Posted on 19th March 2015, by & filed under Jeff Halper.


THE ISRAELI ELECTIONS: A GAME-CHANGER 

Jeff Halper 

Dramatic as they were for returning Netanyahu to power, the Israeli elections did not witness a major shift in political forces; in fact, the center-left (albeit Labor now pandering to the right by rebranding itself the “Zionist Camp”) did better than in the 2013 elections, while the right polled considerably less than half the votes. Indeed, with Labor becoming Likud Lite and many of its supporters defecting to Lapid’s neo-liberal Yesh Atid party, right-left differences are hard to specify. Even Shas, whose ultra-orthodox politics have always been extremely hawkish, became the darling of many leftist Mizrahi intellectuals who believe that Aryeh Deri is a closet “bridge” between Israeli Jews and the Palestinians.

Taking a party’s position on the Occupation and achieving a just peace with the Palestinians as our measure of “right-left,” the breakdown is roughly as follows:

Right

2013: 54 seats in the Knesset (of 120) 2015: 51 seats

Likud/Israel Beitenu (Netanyahu/Lieberman) – 31 Likud – 30

Israel Beiteinu – 5

Habayit Hayehudi (Bennett) – 12 Habayit Hayehudi – 8

Shas (Yishai) – 11 Shas (Deri) – 7 

Center

2013: 25 seats 2015: 21 seats

Yesh Atid (Lapid) – 19 Yesh Atid – 11

Hatnua (Livni) – 6 Kulanu (Kahlon) – 10

 

Left-ish:

2013: 32 seats 2015: 42 seats

Labor – 15 Zionist Camp – 24

Meretz (Galon) – 6 Meretz – 4

Hadash (Barakeh) – 4 United Arab List – 14

Ta’al (Tibi) – 4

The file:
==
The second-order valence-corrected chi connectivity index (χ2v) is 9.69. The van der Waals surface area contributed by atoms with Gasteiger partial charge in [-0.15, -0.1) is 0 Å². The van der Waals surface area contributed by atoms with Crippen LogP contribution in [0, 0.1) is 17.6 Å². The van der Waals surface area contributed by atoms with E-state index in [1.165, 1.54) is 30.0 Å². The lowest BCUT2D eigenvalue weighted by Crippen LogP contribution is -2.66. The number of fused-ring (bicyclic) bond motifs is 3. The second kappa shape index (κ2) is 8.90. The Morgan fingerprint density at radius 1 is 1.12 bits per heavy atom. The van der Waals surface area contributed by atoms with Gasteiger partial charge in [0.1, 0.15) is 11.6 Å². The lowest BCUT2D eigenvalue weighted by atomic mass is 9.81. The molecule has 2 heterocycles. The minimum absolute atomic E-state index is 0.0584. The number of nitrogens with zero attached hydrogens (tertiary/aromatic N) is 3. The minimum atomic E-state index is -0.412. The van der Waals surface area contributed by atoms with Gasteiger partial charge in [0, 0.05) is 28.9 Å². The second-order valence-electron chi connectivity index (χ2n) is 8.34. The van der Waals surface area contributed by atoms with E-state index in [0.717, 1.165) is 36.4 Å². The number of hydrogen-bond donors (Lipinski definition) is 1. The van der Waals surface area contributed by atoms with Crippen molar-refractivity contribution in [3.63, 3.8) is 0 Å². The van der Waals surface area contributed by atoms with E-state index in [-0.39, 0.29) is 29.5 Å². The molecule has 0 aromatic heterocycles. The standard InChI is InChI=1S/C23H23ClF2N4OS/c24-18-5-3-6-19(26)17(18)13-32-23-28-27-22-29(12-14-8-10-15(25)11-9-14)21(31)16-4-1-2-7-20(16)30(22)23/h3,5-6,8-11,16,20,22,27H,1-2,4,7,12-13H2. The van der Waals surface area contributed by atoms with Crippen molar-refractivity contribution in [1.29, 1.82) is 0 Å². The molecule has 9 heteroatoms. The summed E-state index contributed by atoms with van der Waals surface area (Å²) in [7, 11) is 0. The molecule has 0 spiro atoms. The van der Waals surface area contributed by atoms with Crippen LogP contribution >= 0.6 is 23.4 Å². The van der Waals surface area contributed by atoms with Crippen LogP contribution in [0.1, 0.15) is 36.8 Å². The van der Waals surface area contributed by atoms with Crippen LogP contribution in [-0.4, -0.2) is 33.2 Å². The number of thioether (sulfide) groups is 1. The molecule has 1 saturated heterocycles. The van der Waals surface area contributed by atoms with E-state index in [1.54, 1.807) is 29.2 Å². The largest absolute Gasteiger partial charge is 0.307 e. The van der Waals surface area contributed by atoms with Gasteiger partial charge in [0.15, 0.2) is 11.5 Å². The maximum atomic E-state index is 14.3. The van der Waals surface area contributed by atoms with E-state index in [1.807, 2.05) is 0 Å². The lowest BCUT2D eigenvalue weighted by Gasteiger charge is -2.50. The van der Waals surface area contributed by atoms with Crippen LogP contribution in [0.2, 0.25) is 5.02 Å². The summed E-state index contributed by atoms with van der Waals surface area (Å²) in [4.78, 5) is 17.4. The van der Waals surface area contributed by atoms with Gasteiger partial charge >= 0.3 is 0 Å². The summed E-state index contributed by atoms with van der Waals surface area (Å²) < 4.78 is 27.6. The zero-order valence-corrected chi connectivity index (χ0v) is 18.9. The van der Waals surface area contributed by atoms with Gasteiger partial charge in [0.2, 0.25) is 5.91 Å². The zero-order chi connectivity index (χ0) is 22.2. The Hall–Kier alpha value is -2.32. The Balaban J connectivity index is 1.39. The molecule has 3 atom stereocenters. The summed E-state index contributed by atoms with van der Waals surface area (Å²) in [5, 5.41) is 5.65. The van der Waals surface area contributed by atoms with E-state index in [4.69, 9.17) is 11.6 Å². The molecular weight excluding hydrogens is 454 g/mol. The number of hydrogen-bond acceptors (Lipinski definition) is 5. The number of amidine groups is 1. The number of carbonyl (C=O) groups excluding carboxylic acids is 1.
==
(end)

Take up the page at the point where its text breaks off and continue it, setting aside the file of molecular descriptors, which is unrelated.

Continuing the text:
Balad (Zakhalka) – 3

Others” (agendas unrelated to “right-left”)

2013: 7 seats 2015: 7 seats

United Torah Judaism – 7 United Torah Judaism – 7 


Netanyahu managed to pull out a surprise victory – bucking considerable public fatigue with him in general – by effectively exploiting scare-and-fear tactics. He vowed never to allow a Palestinian state (as if that was ever in doubt), warned Israelis that an international conspiracy was plotting against him and accused the “Zionist Camp” of waging an “illegitimate” campaign. On Election Day he texted virtually all the Jews in Israel that “The Arabs are being bussed in to polling booths by Hamas and leftist money. They are voting in droves. You must vote in droves as well – for the Likud. Save Israel!”

No one can be happy when racism and oppression win the day. In a wider perspective, however, the election may represent a positive game-changer. Not that anything has really changed, but finally the fig-leaf that allowed even liberal Israeli apologists to argue that the two-state solution is still possible has been removed. It had fallen off long ago, of course, but Netanyahu’s Bar-Ilan speech of 2009 in which he weakly endorsed a two-state solution (Palestinians must recognize Israel as a Jewish state; no Right of Return; Jerusalem would remain Israeli; no stop to settlement construction – but “negotiations”) was nevertheless held up as proof that such a solution was still possible. Netanyahu’s repudiation of even that minimalist formulation and his vow that if reelected there will never be a Palestinian state has at least cleared the air. Now that there is no longer a “peace process,” no longer “two sides” to conduct pseudo-negotiations, no longer the illusion of a two-state solution. We are finally free to move on to a genuine and just solution.